Long story short: they don’t give out results at the hearing anymore. It may be three months or more before I get a decision. And after that 30-60 more days until I get paid. And even though I’ve been in constant pain since 2009 and off work since 2011. . . odds are the only back pay I’ll get is to December 2016 – when I turned fifty. Of course that won’t even cover the debts I’ve taken on to keep a roof over our heads and our youngest in college once you consider the fees for Allsup and my attorney (both WELL worth the price!)

But I’m staggering slowly back into Social Media, so bear with me. I didn’t check my e-mail for three days, and everyone knows I ALWAYS check my email. My brother (when we were still speaking) emailed me with a request to call him at 4:30 am. This wasn’t a problem, because I checked my personal email before going to work, and I got to work at 4am. This was before cell phones were common.

Anyway, I’m here. Made it through with my dignity intact (no crying) even when my attempted suicide was mentioned. Not sure what’s to come, but it will certainly include family, food, and fur-babies!

Why Does a Stranger Get to Control My Life?

This is as close as I could find to a representation of my last disability hearing:

People who have applied for disability and not been approved at the two earlier stages end up with a hearing. There is a door at the back where the possibly-disabled and their attorney enter. The seats closest to them are where they sit, as if disability of any kind was contagious. There is a stenographer to my left on the square of tables, and a disability occupations adjudicator at the table to my attorney’s right. Directly in front of me is a dais. Once everyone is settled in the judge will enter from a door directly opposite the one I walked through. In his or her black robes, of course. My judge this time is male, and I suspect is the same judge I had last time.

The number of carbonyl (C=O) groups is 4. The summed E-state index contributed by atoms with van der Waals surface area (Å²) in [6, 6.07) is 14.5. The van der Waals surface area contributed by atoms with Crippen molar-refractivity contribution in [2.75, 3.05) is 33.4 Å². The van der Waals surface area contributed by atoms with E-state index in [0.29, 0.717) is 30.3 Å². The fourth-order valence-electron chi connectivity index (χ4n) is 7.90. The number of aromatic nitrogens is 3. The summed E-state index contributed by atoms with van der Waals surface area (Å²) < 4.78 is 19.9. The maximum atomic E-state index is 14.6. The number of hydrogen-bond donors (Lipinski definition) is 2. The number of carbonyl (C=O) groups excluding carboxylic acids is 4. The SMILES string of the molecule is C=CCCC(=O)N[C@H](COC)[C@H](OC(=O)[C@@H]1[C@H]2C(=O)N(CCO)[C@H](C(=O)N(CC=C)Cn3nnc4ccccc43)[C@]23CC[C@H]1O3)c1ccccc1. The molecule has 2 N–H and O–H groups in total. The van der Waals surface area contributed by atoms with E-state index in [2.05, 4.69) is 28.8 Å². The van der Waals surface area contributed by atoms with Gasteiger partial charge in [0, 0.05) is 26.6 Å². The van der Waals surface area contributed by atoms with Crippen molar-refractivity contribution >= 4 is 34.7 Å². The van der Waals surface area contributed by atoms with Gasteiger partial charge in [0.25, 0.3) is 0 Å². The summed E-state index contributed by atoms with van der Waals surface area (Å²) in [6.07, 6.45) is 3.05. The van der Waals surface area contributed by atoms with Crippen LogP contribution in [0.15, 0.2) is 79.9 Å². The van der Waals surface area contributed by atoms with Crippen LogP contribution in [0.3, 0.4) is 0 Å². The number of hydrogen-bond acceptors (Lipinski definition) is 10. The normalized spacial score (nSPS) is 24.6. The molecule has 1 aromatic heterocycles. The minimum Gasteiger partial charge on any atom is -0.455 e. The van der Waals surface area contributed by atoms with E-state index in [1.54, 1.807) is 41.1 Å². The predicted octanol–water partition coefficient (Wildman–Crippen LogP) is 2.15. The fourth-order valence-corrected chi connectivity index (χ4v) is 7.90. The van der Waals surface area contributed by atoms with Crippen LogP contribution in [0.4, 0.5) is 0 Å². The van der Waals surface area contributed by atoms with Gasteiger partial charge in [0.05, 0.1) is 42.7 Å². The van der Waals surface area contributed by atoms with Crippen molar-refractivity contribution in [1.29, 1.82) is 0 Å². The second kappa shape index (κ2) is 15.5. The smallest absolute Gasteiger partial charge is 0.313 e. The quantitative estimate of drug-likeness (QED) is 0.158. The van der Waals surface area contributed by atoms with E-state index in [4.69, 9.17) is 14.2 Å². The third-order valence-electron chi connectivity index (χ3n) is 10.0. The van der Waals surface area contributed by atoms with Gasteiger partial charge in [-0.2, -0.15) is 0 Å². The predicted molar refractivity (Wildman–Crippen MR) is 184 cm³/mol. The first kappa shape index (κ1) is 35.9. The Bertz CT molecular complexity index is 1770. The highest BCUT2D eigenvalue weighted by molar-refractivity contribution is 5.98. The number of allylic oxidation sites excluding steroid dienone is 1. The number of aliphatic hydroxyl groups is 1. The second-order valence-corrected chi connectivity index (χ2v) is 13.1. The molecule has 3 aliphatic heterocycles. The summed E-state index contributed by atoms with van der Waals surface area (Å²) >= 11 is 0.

So before a word has been spoken the stage is set. The judge, formally dressed, sitting higher than anyone else. The stenographer and adjudicator sitting close to, but lower than the judge and at an angle toward him. My attorney sits beside me. He doesn’t know me at all, even though we’ve been through a hearing together before and everyone insists he’s great. He was assigned to me by Allsup, a company I’ll be happy to pay since THEY jumped through all the hoops for me. If you need someone, call and mention my name. I think I should have frequent flyer points to share or something.They have a 97% success rate!

My judge has a documented 38%  approval on disability cases, which I found out yesterday. The adjudicator guy will do most of the talking. He’ll list all the jobs I could do full-time, since I clearly can’t return to Nursing. Pretty much I sit there and they talk about me between themselves. This time I’ll stand and tell my own story. No one in that room knows me or my family or what we’ve been through.

If they did they’d all give me gentle hugs, tell me I was in their prayers, and approve me for disability all the way back to the start date of 2009. My children, too, since my pain screwed up both of their lives, plus Michael’s. I don’t think they give compensation to spouses, but he deserves something for all he’s endured.

My hearing is Tuesday (the 14th) at 10 a.m. I would be incredibly thankful if my friends could pray for me, send some positive energy, or just think about me that morning, please. I’d appreciate it SO much! Even if I’ve been a bitch to you lately (as I have to most of those closest to me) just think back to the good times we’ve had and think fondly of me, even if it’s only a minute or two.